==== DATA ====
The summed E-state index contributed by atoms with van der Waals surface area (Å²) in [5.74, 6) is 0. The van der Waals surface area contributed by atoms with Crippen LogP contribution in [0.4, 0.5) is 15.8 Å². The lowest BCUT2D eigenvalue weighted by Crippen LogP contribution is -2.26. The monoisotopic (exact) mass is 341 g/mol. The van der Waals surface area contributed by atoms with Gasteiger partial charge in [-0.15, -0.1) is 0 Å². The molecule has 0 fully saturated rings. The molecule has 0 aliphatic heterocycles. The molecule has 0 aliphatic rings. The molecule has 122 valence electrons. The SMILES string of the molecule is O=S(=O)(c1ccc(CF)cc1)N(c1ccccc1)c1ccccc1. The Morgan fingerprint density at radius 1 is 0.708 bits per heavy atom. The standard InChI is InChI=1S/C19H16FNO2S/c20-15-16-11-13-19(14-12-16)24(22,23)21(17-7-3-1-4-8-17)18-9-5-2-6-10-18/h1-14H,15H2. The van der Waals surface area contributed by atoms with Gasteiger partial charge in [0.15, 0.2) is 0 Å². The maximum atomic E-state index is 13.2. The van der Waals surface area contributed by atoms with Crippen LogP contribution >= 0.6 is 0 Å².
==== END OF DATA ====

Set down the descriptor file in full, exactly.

The summed E-state index contributed by atoms with van der Waals surface area (Å²) in [5.74, 6) is 0. The van der Waals surface area contributed by atoms with Crippen LogP contribution in [0.4, 0.5) is 15.8 Å². The lowest BCUT2D eigenvalue weighted by Crippen LogP contribution is -2.26. The monoisotopic (exact) mass is 341 g/mol. The van der Waals surface area contributed by atoms with Gasteiger partial charge in [-0.15, -0.1) is 0 Å². The molecule has 0 fully saturated rings. The molecule has 0 aliphatic heterocycles. The molecule has 0 aliphatic rings. The molecule has 122 valence electrons. The SMILES string of the molecule is O=S(=O)(c1ccc(CF)cc1)N(c1ccccc1)c1ccccc1. The Morgan fingerprint density at radius 1 is 0.708 bits per heavy atom. The standard InChI is InChI=1S/C19H16FNO2S/c20-15-16-11-13-19(14-12-16)24(22,23)21(17-7-3-1-4-8-17)18-9-5-2-6-10-18/h1-14H,15H2. The van der Waals surface area contributed by atoms with Gasteiger partial charge in [0.15, 0.2) is 0 Å². The maximum atomic E-state index is 13.2. The van der Waals surface area contributed by atoms with Crippen LogP contribution >= 0.6 is 0 Å².